“How can an institution practically approach credit workflow when it might not be streamlined? How can we optimize existing processes?” These questions were posed by Justin Huhn, Credit Assessment & Origination Practice Leader at Moody’s Analytics Enterprise during a webinar arranged by the Global Association of Risk Professionals on September 24, 2013.
Huhn noted that, as of Q1 2013, there were over seven thousand insured commercial banks and savings institutions in the US excluding foreign branches. These financial institutions tend to develop silos of expertise. Workflow optimization is of pressing concern to many.
In 2008 the American Bankers Association estimated that 65 percent of financial institutions need an automated workflow process to be developed or markedly improved. During his talk, Huhn fleshed this out with a description of value generation and sources of errors for typical banks. He discussed the need for standardization, the prelude to automation, followed by the practicalities of optimization.
To develop a workflow model, there are three phases: assessment (which typically takes 8-10 weeks); enhancement (12 weeks); and technical deployment (time frame depending on what is uncovered in the first two stages).
Huhn sees three sources of value generation at banks: release of reserves or provisioning; reduction in the retail footprint as banks moved from bricks-and-mortar to a greater on-line presence; and optimization of workflow. The third is of foremost interest to his group at Moody’s Analytics. “You can increase efficiency by reducing operational redundancies,” he said, and this will translate to lowered personnel expenses.
Ideally, increased efficiency does not mean increased error. Huhn divided the types of error occurring during credit approval into two types: substantive, which involves choice of appropriate model, good segmentation, etc.; and procedural, when something about the assessment process is incorrect.
There could be inconsistent segmentation across sales and risk analysis. There could be conflict between short-term gains and long-term objectives. “For example, the sales force may be incentivized for closing the deal, not for ensuring that it’s a solid deal,” Huhn said. Another error could involve hierarchical layers in the institution, none of which takes responsibility for ensuring a healthy credit process.
Huhn said the maturity level of workflow process efficiency varies greatly from bank to bank. In the early stages of developing its workflow, a bank may be “procedurally unsound,” and over time it might progress to “operationally sustainable,” and eventually to “operationally optimized.”
“The more we can standardize, the more we can hand over to IT to automate,” said Huhn. Two such candidates for standardization are documentation and review processes. If properly harnessed, automation will reduce procedural errors. “We will have more prudent risk management,” said Huhn, because automation will ensure that appropriate internal controls will be in place. For example, good software design will ensure the bank is applying anti-money-laundering rules every time a sale is made.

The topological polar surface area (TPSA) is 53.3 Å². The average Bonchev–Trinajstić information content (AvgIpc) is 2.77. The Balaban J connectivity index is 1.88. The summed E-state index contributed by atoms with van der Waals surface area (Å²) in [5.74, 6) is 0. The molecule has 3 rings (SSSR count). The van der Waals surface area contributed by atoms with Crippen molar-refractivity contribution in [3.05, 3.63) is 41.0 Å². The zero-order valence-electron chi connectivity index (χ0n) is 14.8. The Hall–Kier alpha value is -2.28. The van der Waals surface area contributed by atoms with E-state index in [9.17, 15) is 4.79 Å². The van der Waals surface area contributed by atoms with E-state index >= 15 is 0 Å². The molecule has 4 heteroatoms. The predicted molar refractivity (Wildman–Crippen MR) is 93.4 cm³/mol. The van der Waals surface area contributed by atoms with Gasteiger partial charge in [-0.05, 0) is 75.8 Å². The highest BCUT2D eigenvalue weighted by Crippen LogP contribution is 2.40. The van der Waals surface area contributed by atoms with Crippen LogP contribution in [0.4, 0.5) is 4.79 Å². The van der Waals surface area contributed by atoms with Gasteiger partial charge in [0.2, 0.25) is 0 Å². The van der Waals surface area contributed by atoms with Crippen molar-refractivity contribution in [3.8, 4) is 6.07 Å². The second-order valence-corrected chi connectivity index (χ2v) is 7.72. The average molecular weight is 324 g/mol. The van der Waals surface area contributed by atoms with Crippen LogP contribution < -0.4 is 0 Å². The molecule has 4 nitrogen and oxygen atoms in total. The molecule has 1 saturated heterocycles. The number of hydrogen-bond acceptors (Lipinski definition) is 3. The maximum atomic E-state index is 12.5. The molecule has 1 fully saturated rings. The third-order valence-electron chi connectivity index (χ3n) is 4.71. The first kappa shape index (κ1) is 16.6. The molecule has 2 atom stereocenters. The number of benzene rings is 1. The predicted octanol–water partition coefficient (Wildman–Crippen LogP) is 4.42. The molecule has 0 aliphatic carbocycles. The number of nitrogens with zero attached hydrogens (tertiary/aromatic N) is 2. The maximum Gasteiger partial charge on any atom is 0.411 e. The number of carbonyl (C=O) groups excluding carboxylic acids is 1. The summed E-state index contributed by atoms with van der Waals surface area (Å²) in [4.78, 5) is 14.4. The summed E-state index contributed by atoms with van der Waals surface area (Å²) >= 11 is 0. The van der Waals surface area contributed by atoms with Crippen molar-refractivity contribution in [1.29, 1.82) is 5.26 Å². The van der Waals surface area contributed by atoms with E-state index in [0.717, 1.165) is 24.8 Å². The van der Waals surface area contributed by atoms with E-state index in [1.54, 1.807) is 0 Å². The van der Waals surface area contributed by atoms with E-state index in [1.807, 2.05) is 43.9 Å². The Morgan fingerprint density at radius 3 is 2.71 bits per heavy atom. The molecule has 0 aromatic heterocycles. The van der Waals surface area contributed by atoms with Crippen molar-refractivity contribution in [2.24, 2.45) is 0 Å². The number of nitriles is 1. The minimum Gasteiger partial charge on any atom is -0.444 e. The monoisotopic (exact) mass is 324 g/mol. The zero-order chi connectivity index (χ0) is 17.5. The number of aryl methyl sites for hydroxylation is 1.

“The aim is to get a scalable model,” said Huhn. “The benefit is that this will enable risk-based or relationship-based pricing.”
Huhn suggested that each bank should consider its Target State Workflow Operating Model (TSWOM), or “reference model,” across the organization, and identify the areas of leading and lagging practices. Then, it become a matter of how to close the gap for practices that lag “best practice.”
Irrespective of the type of credit, some processes are the same throughout. For example, in prospecting and sales, the bank needs a preliminary understanding of client exposure, and this entails generic activities such as “conduct background check” and “monitor follow-ups.”
The “biggest bang” for the automation buck, according to Huhn, lies in reviewing the loan completeness and plausibility. “A good screening process will save a lot of time and money.”
Huhn noted there is a range of sophistication for credit analysis and risk models. The borrower probability of default determination was largely quantitative but may have some qualitative component such as rating the “quality of management.”
Assessing the collateral value (calculation of loss given default and exposure at default) could involve some extra knowledge. For example, an aircraft posted as collateral will quickly lose its value if it is not constantly maintained.
Huhn laid out the guidelines and framework for the overall approach. He encouraged the audience to begin the work—or press onward, as the case may be—with workflow optimization. The benefits are significant, both for error reduction and value generation. ª
The webinar presentation slides can be found at: http://event.on24.com/r.htm?e=678040&s=1&k=54841264D01A01E1888DDAA737060AC8>